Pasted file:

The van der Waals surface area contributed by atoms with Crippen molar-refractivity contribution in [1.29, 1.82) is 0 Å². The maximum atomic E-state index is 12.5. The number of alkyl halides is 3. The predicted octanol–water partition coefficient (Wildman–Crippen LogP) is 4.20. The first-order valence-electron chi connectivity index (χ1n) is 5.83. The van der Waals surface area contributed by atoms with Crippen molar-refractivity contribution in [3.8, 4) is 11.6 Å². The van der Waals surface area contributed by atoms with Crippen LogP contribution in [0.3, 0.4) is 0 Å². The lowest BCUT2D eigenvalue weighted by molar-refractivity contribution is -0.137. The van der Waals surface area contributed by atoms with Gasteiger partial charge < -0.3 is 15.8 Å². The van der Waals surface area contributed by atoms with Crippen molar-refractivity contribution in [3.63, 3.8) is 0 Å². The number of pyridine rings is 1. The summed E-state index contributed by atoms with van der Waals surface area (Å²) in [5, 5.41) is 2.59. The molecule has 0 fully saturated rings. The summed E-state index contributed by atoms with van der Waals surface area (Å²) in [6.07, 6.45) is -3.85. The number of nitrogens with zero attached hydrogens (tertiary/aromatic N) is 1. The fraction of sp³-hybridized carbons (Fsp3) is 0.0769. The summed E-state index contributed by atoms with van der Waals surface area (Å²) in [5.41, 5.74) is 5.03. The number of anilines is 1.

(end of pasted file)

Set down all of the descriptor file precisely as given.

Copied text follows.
The van der Waals surface area contributed by atoms with Crippen molar-refractivity contribution in [1.29, 1.82) is 0 Å². The maximum atomic E-state index is 12.5. The number of alkyl halides is 3. The predicted octanol–water partition coefficient (Wildman–Crippen LogP) is 4.20. The first-order valence-electron chi connectivity index (χ1n) is 5.83. The van der Waals surface area contributed by atoms with Crippen molar-refractivity contribution in [3.8, 4) is 11.6 Å². The van der Waals surface area contributed by atoms with Crippen LogP contribution in [0.3, 0.4) is 0 Å². The lowest BCUT2D eigenvalue weighted by molar-refractivity contribution is -0.137. The van der Waals surface area contributed by atoms with Gasteiger partial charge < -0.3 is 15.8 Å². The van der Waals surface area contributed by atoms with Crippen molar-refractivity contribution in [3.63, 3.8) is 0 Å². The number of pyridine rings is 1. The summed E-state index contributed by atoms with van der Waals surface area (Å²) in [5, 5.41) is 2.59. The molecule has 0 fully saturated rings. The summed E-state index contributed by atoms with van der Waals surface area (Å²) in [6.07, 6.45) is -3.85. The number of nitrogens with zero attached hydrogens (tertiary/aromatic N) is 1. The fraction of sp³-hybridized carbons (Fsp3) is 0.0769. The summed E-state index contributed by atoms with van der Waals surface area (Å²) in [5.41, 5.74) is 5.03. The number of anilines is 1.